In many other parts of the world, homosexuals and others who identify outside of the gender binary face even more hazardous threats to their lives. Whatever discrimination and harassment gays, transgenders and bisexuals face while living in Western countries such as the United States, Canada and the UK is nothing compared to how many people beat and murder random homosexual people in countries such as Uganda, Nigeria, Jamaica, India, Zimbawe, Russia, Ukraine etc. In many of these countries, legislations are passed deny homosexuals their right to live freely and exercise their rights as citizens. The Ugandan Anti Homosexuality Bill is an example of a legislation that limits the rights and freedom of homosexuals in other parts of the world. The Anti Homosexuality Bill prohibits homosexuality practiced in public and those that did faced life in prison. Fortunately, this legislation was struck down.
I know how many other countries and cultures demonize homosexuals and homosexuality because my family hails from Jamaica and many of my family members are homophobic and disapproving of homosexuality and homosexuals in general. In fact, homosexuals, bisexuals and transgender people are targeted as victims of hate crime and denied protection of their rights from the government in Jamaica. Many are fired from their jobs, threatened by others, subjected to sexual violence and thrown out of their homes. However this is a very common existence for many homosexual and transgender people in many other parts of the world.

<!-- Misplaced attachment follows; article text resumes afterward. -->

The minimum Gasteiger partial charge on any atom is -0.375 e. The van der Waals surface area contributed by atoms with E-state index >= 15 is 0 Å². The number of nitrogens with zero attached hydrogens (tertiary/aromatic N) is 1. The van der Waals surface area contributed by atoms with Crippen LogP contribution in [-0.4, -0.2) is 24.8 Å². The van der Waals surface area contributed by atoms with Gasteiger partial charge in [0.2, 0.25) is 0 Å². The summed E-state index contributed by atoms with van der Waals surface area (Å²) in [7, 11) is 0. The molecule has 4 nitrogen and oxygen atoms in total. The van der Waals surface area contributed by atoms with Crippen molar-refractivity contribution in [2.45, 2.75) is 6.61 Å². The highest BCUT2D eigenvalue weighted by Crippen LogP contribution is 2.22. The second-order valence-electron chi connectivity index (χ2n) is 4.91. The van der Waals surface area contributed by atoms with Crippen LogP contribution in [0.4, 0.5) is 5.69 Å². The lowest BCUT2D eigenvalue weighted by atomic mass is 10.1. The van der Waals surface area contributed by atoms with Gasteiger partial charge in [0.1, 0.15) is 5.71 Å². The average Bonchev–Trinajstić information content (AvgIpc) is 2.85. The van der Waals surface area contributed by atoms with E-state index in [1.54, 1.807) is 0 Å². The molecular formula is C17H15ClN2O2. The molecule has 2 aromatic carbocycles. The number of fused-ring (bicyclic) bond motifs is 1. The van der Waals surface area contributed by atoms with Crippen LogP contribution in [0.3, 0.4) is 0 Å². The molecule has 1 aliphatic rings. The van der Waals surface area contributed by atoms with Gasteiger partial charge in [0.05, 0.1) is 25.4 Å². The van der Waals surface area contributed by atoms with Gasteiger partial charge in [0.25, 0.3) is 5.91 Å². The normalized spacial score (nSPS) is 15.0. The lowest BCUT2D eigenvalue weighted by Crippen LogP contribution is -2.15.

The initiatives taken to ensure equality for homosexuals, bisexuals and transgenders and allies who take such initiatives to ensure equality for them?
Regardless of the people out there who against helping and bettering the plight of LGBTQ, there are a number of allies who are actually for helping homosexuals and transgender people get back on their feet and adjust to society. There are homeless shelters slowly opening across the nation for gay, bisexual and transgender youth who have been kicked out of their homes or kicked out of their communities. Thrive Youth Center in San Antonio, Texas is one of these homeless shelters for LGBTQ youth between the ages of eighteen and twenty five to live in until they can get a job and get back on their feet. However unlike other homeless shelters, Thrive Youth Center accepts transgender youth into their shelter. There are other people out there that are willing to hire gays, bisexual and transgender people in jobs and accept them as human beings regardless. Recently, the White House hosted the first ever Global Lesbian, Gay, Bisexual, and Transgender (LGBT) Human Rights Forum brought together LGBTQ allies all over the world together to promote and protect the rights of LGBTQ people around the world. The discussions in this forum speaks about counteracting legislation that discriminates against these people and protects their rights by diplomatic means from foreign assistance throughout many countries across the world.
Ultimately, I wasn’t comparing my experience as a heterosexual Black women to what homosexuals and transgender people go through. Those are two completely different struggles however I was willing to use my heterosexual privilege to realize that I didn’t have to go through what homosexual, bisexual and transgender women go through in society. Legalizing gay marriage in this country is a good step in promoting marriage equality and equality for those who want to get married but doesn’t fit into regular gender binary. However legalizing gay marriage wouldn’t necessarily end discrimination against them in society though they have many allies behind them as well.